SRI International is organized into five units (generally referred to as divisions) that focus on specific subject areas.
|Engineering + Systems Group||SRI's largest organizational unit, it focuses on engineering research including space, radar, signal processing, medical devices and robotics. It contains three divisions: Engineering R+D, Information Systems, and Products + Services, as well as the Center of Excellence in Energy.|||
|Education Division||This division works with government officials, private foundations and commercial clients on public policy issues, particularly in education, health, and human services.|||
|Information + Computing Sciences||ICS is organized into four laboratories, one of which is the Artificial Intelligence Center. In general, this division focuses on develops in artificial intelligence, speech recognition, natural language processing, bioinformatics, and information security.|||
|SRI Biosciences||The biosciences division focuses on drug and biologic research, in particular on bringing new drugs from to market; SRI has helped move over 100 drugs into clinical trials.|||
|Physical Sciences Division||This division focuses on research in chemistry, physics, optics, and nanotechnology. It's organized into seven laboratories, one of which is the Poulter Laboratory.|||
SRI has had a chief executive of some form since its establishment. Prior to the split with Stanford University, the position was known as the director; after the split, it is known as the company's president and CEO. SRI has had eight so far, including William F. Talbot (1946–1947), Jesse E. Hobson (1947–1955), E. Finley Carter (1956–1963), Charles Anderson (1968–1979), William F. Miller (1979–1990), James J. Tietjen (1990–1993), William P. Sommers (1993–1998) and most recently Curtis Carlson (1998–present).
SRI also has a board of directors since its inception, which has served to both guide and provide opportunities for the organization. The current board of directors includes Samuel Armacost (Chairman of the Board Emeritus), Vern Clark (chairman), Charles A. Holloway (vice chairman), SRI CEO Curtis Carlson, Mariann Byerwalter, Leslie F. Kenne, Henry Kressel, David Liddle, Philip J. Quigley and John J. Young, Jr.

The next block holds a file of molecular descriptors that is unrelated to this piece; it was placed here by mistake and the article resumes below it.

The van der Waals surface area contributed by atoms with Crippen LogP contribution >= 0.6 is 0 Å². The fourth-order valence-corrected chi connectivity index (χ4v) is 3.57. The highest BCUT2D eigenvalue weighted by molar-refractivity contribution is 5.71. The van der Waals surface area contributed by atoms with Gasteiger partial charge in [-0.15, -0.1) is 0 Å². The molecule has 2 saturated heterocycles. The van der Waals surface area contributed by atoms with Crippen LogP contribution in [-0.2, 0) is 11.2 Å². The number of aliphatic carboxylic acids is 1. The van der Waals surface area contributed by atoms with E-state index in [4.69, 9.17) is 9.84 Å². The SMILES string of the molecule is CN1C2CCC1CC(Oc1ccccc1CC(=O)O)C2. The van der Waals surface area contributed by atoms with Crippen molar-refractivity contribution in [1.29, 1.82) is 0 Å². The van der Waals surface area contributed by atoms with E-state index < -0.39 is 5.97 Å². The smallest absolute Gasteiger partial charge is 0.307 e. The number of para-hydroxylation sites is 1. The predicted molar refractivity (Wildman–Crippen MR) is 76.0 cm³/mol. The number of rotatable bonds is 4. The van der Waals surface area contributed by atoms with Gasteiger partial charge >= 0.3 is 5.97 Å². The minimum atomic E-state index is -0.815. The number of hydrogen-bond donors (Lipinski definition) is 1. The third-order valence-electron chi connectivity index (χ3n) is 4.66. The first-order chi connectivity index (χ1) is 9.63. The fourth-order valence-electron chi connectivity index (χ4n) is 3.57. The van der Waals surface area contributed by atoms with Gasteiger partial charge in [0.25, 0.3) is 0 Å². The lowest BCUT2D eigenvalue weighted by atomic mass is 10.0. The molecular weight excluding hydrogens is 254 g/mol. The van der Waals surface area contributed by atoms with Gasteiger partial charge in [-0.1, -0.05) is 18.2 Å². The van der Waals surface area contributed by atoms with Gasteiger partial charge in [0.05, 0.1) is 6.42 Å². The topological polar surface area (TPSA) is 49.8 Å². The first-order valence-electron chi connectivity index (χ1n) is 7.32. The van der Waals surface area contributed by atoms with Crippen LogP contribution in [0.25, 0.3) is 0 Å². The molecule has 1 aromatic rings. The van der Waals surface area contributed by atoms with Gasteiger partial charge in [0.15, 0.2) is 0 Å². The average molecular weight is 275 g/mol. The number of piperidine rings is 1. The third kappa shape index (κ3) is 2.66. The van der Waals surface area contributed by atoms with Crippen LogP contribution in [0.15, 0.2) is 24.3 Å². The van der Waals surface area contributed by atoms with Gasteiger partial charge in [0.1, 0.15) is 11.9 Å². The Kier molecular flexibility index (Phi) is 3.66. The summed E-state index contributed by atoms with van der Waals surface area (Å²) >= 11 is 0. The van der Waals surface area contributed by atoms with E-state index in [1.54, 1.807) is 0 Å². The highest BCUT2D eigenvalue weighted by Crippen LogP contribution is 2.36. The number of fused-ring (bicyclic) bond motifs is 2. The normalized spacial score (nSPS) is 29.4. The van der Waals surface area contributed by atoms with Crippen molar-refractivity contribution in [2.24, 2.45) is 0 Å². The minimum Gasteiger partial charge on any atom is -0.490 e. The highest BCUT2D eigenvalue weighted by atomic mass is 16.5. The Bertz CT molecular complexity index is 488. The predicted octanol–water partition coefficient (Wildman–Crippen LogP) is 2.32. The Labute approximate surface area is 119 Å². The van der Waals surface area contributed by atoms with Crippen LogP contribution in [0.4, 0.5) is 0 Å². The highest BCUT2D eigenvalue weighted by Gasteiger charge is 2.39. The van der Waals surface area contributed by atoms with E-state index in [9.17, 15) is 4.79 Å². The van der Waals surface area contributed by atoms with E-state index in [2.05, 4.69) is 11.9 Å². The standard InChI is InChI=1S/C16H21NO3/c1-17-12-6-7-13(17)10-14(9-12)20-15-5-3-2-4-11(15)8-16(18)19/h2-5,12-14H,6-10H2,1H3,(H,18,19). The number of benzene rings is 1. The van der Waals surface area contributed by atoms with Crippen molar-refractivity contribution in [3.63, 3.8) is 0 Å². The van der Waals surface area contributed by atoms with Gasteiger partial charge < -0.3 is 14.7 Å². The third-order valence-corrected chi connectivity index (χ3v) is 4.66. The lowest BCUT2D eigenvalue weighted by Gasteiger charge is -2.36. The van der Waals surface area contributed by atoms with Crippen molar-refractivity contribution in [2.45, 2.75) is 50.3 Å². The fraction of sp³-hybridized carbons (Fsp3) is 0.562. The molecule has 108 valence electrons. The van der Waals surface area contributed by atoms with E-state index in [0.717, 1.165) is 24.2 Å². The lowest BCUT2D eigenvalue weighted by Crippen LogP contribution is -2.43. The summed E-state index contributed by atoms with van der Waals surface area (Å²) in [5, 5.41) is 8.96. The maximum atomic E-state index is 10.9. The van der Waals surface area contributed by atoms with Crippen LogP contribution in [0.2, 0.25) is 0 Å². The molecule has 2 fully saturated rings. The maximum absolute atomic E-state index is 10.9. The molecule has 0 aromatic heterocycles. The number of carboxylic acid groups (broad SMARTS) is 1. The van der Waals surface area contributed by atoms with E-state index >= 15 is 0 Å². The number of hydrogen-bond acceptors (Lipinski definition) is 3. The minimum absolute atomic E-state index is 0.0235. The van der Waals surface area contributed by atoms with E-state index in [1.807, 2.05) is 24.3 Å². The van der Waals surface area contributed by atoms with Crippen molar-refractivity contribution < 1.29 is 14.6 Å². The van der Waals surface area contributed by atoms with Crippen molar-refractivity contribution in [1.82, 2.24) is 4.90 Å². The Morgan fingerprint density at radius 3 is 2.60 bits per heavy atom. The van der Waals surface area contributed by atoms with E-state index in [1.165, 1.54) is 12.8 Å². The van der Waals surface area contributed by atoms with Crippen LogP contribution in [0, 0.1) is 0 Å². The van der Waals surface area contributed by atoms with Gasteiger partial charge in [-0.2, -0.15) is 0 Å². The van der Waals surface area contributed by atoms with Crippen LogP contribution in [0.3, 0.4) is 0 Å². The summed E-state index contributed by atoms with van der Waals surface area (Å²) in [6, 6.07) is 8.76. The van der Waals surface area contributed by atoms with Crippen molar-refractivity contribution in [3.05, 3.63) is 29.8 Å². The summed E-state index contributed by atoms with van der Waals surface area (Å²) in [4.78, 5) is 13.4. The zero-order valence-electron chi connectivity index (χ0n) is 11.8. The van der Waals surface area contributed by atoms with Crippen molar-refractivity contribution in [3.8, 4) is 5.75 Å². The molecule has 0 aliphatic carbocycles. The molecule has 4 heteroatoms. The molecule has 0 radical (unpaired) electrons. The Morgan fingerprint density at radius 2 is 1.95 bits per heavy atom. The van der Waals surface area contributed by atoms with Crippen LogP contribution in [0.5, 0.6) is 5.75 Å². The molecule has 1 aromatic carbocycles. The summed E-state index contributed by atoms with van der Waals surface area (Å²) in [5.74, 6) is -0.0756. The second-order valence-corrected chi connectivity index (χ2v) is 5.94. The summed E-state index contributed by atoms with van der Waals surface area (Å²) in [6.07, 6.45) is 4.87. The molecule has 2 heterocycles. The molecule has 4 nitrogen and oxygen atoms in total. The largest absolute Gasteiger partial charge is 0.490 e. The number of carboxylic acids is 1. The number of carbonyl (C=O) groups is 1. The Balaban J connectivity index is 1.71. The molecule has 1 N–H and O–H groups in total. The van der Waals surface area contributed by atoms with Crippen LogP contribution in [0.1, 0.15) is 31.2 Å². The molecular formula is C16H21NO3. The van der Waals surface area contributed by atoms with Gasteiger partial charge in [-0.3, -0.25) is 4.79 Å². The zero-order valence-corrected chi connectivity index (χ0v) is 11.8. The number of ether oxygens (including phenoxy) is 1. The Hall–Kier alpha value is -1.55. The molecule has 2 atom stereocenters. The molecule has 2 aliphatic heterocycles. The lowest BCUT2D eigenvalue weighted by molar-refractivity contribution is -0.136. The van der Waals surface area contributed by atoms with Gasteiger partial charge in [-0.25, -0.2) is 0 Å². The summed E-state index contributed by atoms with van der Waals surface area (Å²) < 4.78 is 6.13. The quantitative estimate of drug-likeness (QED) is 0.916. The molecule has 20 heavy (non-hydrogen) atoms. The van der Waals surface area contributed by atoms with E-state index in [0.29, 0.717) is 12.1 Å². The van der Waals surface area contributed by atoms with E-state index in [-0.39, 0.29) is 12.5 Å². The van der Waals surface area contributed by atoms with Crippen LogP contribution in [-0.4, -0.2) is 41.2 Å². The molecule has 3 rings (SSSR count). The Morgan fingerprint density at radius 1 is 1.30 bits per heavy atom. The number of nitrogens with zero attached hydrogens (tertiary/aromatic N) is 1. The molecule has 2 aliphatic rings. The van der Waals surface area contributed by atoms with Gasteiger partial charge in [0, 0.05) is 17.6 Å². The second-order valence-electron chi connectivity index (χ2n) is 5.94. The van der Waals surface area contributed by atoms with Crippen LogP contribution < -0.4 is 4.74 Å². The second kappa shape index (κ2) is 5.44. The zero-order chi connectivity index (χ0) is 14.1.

Of its researchers, many notable ones were involved with the Augmentation Research Center. These include Douglas Engelbart, the developer of the modern GUI; William English, the inventor of the mouse; Jeff Rulifson, the primary developer of the NLS; Elizabeth J. Feinler, who ran the Network Information Center; and David Maynard, who would help found Electronic Arts.
The Artificial Intelligence Center has also produced a large number of notable alumni, many of whom contributed to Shakey the robot; these include project manager Charles Rosen as well as Nils Nilsson, Bertram Raphael, Richard O. Duda, Peter E. Hart, Richard Fikes and Richard Waldinger. AI researcher Gary Hendrix went on to found Symantec. The CALO project (and its spin-off, Siri) also produced notable names including C. Raymond Perrault and Adam Cheyer.
Several SRI projects produced notable researchers and engineers long before computing was mainstream. William K. MacCurdy developed the Hydra-Cushion freight car for Southern Pacific in 1954; Hewitt Crane and Jerre Noe were instrumental in the development of Electronic Recording Machine, Accounting; Harrison Price helped The Walt Disney Company design Disneyland; James C. Bliss developed the Optacon; and Robert Weitbrecht invented the first telecommunications device for the deaf.
Working with investment and venture capital firms, SRI and its former employees have launched a large number of companies and other organizations over a wide range of fields. In engineering and analysis, notable spin-offs include Weitbrecht Communications, Exponent and Raychem. Noteworthy spin-off companies in the area of legal, policy and business analysis include Fair Isaac Corporation, Global Business Network and Institute for the Future.
Research in computing and computer science-related areas led to the development of many companies; in the field of artificial intelligence alone, Siri, Symantec, and the Australian Artificial Intelligence Institute were created by SRI. Other big names in computing include E-Trade, Verbatim Corporation and Nuance Communications. Wireless technologies spawned venture capital firm enVia Partners, Firetide and Vocera Communications. Health systems research inspired surgery and drug-related companies, including remote surgery company Intuitive Surgical, Orchid CellMark, and Telesensory Systems.